So how infrequently do I bathe? Let me start by saying that I’m currently on Day 6 of not washing my body or my hair. That’s unfortunate for my live-in boyfriend, who thinks I’m crazy, but as I said to him this morning, it’s all in the name of research (or whatever excuse I come up with each week). That being said, I typically shower at least every 3 days. OK, no. Every 4 days. My hair probably gets washed once every 5-7 days….if I’m lucky. Like I said, I’ve gone two weeks before and I wouldn’t pass up a dare to do it again.
There are a ton of great excuses for not showering. I have work to do. My cat needs petting. It’s environmentally sound. In fact, every time I read about some celebrity like Jennifer Aniston yapping about how she showers in under 4 minutes to help save our natural resources I think, “Screw you, Aniston. I barely shower at all!” I hover between thinking I’m the laziest, dirtiest girl I know to joking about being “more European.” I engage in conversations with girlfriends before beach trips about needing to shave my legs without fully admitting that they haven’t been shaved in a month (hey, I have light hair). Not showering regularly has become one of my ‘quirky little flaws’ that makes me me. I’ve crafted several self-deprecating jokes about it to try to assuage friends that despite being dirty, I’m still able to be funny. And being funny is what counts, right? Well, that and not smelling bad.
Avoiding a funky smell when you hate to bathe is actually easier than you might think. Deodorant is key. As is wearing clothing that’s relatively clean. Changing your underwear is good. You might say I’m the human body equivalent of that pair of jeans you never wash but nobody knows the difference. Except when I shower people actually say, “You look nice!” Looks are the biggest downside of this little habit of mine. When I do shower, I feel better, look better and smell better. I know all of this, so I try to make a concerted effort. If anything, I do it to please my man. Being clean is sexy; ponytails are not. It’s difficult to find a balance when every shred of my being is beckoning me to wait until tomorrow (or the next day). But sometimes being clean is important.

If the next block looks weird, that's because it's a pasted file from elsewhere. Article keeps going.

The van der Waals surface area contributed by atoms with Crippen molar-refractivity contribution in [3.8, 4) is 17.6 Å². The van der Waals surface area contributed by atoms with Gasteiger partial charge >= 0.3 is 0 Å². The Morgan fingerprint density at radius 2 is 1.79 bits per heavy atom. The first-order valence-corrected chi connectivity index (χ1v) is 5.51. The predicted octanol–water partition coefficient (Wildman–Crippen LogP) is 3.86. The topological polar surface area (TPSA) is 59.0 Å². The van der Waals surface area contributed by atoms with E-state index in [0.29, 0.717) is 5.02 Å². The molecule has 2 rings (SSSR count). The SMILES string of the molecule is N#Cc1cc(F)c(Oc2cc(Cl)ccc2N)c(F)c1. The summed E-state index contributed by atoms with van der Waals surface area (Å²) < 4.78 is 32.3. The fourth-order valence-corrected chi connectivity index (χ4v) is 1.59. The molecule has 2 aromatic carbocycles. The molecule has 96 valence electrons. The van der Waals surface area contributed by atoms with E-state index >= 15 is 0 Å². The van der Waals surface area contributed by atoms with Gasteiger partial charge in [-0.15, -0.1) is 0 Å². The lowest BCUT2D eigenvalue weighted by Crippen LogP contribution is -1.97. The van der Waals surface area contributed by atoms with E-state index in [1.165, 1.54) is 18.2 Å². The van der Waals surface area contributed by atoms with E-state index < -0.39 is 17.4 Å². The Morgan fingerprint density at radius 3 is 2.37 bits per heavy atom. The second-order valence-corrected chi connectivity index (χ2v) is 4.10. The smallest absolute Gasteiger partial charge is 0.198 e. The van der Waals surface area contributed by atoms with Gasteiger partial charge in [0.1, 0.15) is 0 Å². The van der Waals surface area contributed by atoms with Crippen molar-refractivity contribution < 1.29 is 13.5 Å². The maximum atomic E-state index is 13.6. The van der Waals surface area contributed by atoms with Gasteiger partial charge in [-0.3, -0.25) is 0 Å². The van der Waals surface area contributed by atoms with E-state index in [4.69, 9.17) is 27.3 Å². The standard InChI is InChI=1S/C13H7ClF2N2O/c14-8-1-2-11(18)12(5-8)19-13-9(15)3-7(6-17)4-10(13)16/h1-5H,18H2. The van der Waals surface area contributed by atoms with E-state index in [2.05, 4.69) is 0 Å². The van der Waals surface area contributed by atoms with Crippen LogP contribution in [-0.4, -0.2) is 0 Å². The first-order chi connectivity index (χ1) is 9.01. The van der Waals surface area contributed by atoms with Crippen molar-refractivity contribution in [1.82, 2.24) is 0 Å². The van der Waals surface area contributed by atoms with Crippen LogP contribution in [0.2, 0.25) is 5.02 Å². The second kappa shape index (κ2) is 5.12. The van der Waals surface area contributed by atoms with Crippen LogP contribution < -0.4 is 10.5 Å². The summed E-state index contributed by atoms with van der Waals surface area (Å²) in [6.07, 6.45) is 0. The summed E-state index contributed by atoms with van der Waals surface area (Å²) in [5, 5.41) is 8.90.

If I have a business or doctor-related appointment, I shower. If I’m attending a wedding, or an event where I might be raising my arms, I step up my game. When I went to see Martha Stewart’s show film a live taping I thought about showering, but I had to get there at 8am so it didn’t happen. Still, deep down I know that cleanliness is next to godliness. Bathing allows you to have a clear mind, to wipe the slate clean and start anew. I have much respect for those who make this happen once or even twice a day. It’s remarkable, really. I’ve just come to understand that I’m not one of those people. And that’s OK – at least with me.